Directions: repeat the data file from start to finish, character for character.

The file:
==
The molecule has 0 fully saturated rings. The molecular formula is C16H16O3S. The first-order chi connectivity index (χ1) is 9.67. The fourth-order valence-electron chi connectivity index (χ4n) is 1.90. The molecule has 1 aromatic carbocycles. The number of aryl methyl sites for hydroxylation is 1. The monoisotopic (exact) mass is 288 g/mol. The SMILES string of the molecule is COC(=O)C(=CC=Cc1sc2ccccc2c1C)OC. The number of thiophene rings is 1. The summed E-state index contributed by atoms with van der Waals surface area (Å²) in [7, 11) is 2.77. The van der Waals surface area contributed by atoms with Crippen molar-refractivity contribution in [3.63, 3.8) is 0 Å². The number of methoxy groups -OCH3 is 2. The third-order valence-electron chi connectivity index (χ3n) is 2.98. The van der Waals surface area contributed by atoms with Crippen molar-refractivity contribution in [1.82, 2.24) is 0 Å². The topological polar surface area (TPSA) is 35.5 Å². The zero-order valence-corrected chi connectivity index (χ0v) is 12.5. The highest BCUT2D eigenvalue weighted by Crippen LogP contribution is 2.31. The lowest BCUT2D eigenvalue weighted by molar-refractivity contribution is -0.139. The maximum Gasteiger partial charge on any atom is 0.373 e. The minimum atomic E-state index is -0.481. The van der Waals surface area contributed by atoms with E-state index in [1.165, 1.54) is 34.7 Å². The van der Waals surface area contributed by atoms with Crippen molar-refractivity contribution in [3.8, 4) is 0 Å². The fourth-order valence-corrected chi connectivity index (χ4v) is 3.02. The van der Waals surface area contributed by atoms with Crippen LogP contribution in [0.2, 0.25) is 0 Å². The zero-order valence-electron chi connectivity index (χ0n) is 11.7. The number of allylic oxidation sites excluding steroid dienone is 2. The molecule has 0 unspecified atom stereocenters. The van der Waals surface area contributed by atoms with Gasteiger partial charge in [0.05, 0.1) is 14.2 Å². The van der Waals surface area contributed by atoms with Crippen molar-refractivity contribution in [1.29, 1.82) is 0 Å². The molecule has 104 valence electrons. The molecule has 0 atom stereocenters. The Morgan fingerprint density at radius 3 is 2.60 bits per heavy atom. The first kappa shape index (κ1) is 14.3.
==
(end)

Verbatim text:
The molecule has 0 fully saturated rings. The molecular formula is C16H16O3S. The first-order chi connectivity index (χ1) is 9.67. The fourth-order valence-electron chi connectivity index (χ4n) is 1.90. The molecule has 1 aromatic carbocycles. The number of aryl methyl sites for hydroxylation is 1. The monoisotopic (exact) mass is 288 g/mol. The SMILES string of the molecule is COC(=O)C(=CC=Cc1sc2ccccc2c1C)OC. The number of thiophene rings is 1. The summed E-state index contributed by atoms with van der Waals surface area (Å²) in [7, 11) is 2.77. The van der Waals surface area contributed by atoms with Crippen molar-refractivity contribution in [3.63, 3.8) is 0 Å². The number of methoxy groups -OCH3 is 2. The third-order valence-electron chi connectivity index (χ3n) is 2.98. The van der Waals surface area contributed by atoms with Crippen molar-refractivity contribution in [1.82, 2.24) is 0 Å². The topological polar surface area (TPSA) is 35.5 Å². The zero-order valence-corrected chi connectivity index (χ0v) is 12.5. The highest BCUT2D eigenvalue weighted by Crippen LogP contribution is 2.31. The lowest BCUT2D eigenvalue weighted by molar-refractivity contribution is -0.139. The maximum Gasteiger partial charge on any atom is 0.373 e. The minimum atomic E-state index is -0.481. The van der Waals surface area contributed by atoms with E-state index in [1.165, 1.54) is 34.7 Å². The van der Waals surface area contributed by atoms with Crippen molar-refractivity contribution in [3.8, 4) is 0 Å². The fourth-order valence-corrected chi connectivity index (χ4v) is 3.02. The van der Waals surface area contributed by atoms with Crippen LogP contribution in [0.2, 0.25) is 0 Å². The zero-order valence-electron chi connectivity index (χ0n) is 11.7. The number of allylic oxidation sites excluding steroid dienone is 2. The molecule has 0 unspecified atom stereocenters. The van der Waals surface area contributed by atoms with Gasteiger partial charge in [0.05, 0.1) is 14.2 Å². The van der Waals surface area contributed by atoms with Crippen molar-refractivity contribution in [1.29, 1.82) is 0 Å². The molecule has 104 valence electrons. The molecule has 0 atom stereocenters. The Morgan fingerprint density at radius 3 is 2.60 bits per heavy atom. The first kappa shape index (κ1) is 14.3.